North Korea Will Seek Separate UN Seat
SOUTH Korea won a key victory on May 28, when North Korea decided to reverse itself and join the south in seeking separate seats at the United Nations. Officials in Seoul hope such a move will ease tensions on the divided and heavily militarized Korean peninsula. The shift by the north away from its one-Korea policy reveals that its only major ally, China, has decided not use its veto power in the UN Security Council to block South Korea's unilateral bid to apply for a separate seat this August.
China's decision to go against the wishes of its Communist ally was likely conveyed to the north early this month during a visit to Pyongyang, the capital, by Chinese Prime Minister Li Peng. During the visit, Mr. Li stated that China and North Korea are linked "like lips and teeth."
China's decision comes seven months after Moscow officially recognized South Korea, and five months after China and South Korea opened trade offices in each other's capital.
North Korea has become increasingly dependent on China for economic aid as a result of a decision by the Soviet Union to shift to hard-currency trade with Pyongyang. The north's economy is suffering under an industrial slowdown and a food shortage.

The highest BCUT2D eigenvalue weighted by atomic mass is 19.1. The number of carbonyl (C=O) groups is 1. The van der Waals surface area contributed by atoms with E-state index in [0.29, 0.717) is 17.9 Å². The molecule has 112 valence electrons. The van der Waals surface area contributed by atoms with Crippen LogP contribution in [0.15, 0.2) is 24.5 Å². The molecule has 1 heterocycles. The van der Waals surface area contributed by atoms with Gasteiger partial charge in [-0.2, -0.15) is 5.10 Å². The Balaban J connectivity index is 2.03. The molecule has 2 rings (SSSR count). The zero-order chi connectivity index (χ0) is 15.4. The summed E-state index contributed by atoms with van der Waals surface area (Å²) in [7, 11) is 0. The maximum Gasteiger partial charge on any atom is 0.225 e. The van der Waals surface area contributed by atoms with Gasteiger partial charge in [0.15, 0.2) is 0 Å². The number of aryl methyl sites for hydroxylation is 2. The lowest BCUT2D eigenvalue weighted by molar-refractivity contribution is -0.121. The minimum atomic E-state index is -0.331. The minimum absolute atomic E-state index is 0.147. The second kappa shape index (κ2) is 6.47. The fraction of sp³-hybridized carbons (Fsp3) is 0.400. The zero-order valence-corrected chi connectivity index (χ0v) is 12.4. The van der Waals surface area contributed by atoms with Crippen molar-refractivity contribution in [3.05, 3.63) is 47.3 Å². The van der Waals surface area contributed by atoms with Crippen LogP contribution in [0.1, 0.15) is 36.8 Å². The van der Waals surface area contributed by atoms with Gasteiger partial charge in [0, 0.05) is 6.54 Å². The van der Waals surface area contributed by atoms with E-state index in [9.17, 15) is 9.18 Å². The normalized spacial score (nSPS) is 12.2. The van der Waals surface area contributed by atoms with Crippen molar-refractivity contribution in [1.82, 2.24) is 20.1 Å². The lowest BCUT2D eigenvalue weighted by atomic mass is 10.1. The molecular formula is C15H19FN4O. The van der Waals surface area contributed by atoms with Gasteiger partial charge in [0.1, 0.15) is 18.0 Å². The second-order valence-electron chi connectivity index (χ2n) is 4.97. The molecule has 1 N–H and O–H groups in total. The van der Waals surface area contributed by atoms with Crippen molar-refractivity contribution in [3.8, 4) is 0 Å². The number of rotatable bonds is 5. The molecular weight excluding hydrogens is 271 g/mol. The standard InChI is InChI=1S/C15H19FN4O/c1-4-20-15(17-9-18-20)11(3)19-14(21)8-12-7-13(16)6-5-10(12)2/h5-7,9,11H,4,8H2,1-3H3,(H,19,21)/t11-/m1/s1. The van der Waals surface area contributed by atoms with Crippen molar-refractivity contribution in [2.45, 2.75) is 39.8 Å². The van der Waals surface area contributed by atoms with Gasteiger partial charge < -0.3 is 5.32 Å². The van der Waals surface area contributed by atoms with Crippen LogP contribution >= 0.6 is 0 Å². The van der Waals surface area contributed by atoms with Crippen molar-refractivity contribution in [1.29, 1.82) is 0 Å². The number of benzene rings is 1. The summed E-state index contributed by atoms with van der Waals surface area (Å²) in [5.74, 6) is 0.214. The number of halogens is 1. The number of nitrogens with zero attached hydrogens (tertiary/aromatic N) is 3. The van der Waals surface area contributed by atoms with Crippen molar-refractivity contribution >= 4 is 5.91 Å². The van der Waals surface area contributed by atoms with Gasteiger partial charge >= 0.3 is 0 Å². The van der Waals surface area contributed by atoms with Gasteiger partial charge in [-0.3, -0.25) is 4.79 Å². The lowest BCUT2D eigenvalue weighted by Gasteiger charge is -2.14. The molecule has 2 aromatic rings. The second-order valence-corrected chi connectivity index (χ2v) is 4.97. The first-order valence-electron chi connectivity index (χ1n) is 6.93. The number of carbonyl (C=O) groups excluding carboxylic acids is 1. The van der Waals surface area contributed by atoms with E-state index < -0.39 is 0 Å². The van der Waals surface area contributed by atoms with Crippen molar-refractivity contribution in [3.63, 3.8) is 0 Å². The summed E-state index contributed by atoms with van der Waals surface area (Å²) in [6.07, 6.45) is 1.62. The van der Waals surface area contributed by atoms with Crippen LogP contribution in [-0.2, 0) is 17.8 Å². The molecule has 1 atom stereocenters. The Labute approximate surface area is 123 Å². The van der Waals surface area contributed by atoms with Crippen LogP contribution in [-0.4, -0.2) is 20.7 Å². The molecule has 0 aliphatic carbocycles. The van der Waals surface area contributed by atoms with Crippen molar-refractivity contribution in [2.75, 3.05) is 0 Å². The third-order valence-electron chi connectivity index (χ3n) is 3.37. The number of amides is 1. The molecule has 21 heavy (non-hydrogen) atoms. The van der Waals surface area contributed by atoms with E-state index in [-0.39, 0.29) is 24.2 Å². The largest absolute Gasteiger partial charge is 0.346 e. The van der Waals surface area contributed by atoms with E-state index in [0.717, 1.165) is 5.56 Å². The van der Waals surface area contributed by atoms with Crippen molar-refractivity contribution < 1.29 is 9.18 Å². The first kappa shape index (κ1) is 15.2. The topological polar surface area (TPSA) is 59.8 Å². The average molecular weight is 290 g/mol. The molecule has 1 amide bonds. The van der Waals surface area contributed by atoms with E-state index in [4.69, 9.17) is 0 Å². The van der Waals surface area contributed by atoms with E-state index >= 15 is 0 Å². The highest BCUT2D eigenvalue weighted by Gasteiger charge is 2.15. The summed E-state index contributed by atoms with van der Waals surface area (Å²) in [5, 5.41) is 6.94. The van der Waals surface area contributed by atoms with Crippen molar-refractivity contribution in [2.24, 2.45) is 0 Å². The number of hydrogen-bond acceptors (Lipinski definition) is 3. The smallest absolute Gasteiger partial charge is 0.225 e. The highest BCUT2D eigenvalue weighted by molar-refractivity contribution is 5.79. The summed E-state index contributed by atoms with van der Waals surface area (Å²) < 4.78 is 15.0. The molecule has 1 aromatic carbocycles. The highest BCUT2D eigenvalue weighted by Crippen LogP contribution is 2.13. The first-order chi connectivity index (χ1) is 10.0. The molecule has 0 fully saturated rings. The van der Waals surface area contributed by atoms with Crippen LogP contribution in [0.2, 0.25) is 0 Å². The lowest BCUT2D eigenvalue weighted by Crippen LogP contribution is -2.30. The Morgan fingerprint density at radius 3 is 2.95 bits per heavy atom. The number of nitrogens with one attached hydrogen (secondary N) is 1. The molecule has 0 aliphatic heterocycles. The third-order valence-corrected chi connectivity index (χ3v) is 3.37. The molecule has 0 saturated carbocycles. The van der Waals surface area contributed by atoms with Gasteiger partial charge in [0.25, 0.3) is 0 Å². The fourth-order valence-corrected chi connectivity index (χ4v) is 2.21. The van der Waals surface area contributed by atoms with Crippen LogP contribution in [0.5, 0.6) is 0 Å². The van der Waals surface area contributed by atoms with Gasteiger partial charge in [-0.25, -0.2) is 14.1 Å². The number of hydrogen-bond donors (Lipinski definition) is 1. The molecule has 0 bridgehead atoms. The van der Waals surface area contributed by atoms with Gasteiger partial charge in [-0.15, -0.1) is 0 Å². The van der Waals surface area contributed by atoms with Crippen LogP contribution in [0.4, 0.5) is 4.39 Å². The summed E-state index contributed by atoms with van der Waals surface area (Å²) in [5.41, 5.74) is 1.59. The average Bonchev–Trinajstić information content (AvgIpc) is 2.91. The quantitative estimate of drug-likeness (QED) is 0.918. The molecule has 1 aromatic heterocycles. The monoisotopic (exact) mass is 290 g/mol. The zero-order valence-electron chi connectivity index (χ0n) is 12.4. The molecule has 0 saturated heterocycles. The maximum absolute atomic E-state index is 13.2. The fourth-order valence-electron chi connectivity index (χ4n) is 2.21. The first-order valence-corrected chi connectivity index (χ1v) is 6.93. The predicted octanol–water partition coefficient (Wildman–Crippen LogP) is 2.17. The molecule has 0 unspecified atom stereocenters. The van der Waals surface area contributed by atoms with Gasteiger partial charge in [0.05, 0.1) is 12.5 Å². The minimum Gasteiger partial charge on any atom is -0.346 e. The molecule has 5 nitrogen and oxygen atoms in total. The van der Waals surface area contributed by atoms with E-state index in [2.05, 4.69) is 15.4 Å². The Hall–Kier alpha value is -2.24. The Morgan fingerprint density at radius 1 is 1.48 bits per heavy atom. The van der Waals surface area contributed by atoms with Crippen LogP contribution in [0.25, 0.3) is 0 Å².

The south's victory comes after a campaign by President Roh Tae Woo to bring North Korea out of international isolation.
The north and south, which have been divided since 1945 and fought a bitter war from 1950-53, had their first official talks last year. But the talks were called off in February by Pyongyang after the south applied for the UN seat.
North Korea, which claims to be the only legitimate government representing Korea, had insisted that the two Koreas joined the UN with a single seat. Holding separate UN seats would freeze the division of the country, North Korea had warned, and would internationalize an internal affair. The two Koreas at present have observer status at the UN.
In announcing its decision to apply for a separate UN seat, North Korea stated that it had "no alternative but to enter the United Nations at the present stage as a step to tide over such temporary difficulties created by the South Korean authorities."
The south, in welcoming the north's reversal, said that parallel UN membership is just an interim measure to unification.